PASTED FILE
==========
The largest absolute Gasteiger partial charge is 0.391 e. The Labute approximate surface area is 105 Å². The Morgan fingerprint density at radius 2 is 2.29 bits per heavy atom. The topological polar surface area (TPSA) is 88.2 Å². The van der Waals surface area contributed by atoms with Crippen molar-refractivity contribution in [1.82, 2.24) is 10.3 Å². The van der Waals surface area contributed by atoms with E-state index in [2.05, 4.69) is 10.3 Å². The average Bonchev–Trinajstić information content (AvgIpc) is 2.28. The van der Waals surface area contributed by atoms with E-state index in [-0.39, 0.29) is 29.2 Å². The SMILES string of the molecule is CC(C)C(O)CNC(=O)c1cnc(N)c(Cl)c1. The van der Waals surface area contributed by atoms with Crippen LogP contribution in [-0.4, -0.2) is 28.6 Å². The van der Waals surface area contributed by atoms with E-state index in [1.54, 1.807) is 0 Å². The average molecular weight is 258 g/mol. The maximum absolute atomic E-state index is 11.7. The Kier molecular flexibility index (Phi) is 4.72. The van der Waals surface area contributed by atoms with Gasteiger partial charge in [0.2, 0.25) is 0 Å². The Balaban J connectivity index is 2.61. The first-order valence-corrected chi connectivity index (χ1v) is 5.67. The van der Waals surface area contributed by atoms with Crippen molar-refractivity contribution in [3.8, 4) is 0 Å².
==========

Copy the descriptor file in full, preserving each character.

The largest absolute Gasteiger partial charge is 0.391 e. The Labute approximate surface area is 105 Å². The Morgan fingerprint density at radius 2 is 2.29 bits per heavy atom. The topological polar surface area (TPSA) is 88.2 Å². The van der Waals surface area contributed by atoms with Crippen molar-refractivity contribution in [1.82, 2.24) is 10.3 Å². The van der Waals surface area contributed by atoms with E-state index in [2.05, 4.69) is 10.3 Å². The average Bonchev–Trinajstić information content (AvgIpc) is 2.28. The van der Waals surface area contributed by atoms with E-state index in [-0.39, 0.29) is 29.2 Å². The SMILES string of the molecule is CC(C)C(O)CNC(=O)c1cnc(N)c(Cl)c1. The van der Waals surface area contributed by atoms with Crippen LogP contribution in [-0.4, -0.2) is 28.6 Å². The van der Waals surface area contributed by atoms with E-state index in [1.54, 1.807) is 0 Å². The average molecular weight is 258 g/mol. The maximum absolute atomic E-state index is 11.7. The Kier molecular flexibility index (Phi) is 4.72. The van der Waals surface area contributed by atoms with Gasteiger partial charge in [0.2, 0.25) is 0 Å². The Balaban J connectivity index is 2.61. The first-order valence-corrected chi connectivity index (χ1v) is 5.67. The van der Waals surface area contributed by atoms with Crippen molar-refractivity contribution in [3.8, 4) is 0 Å².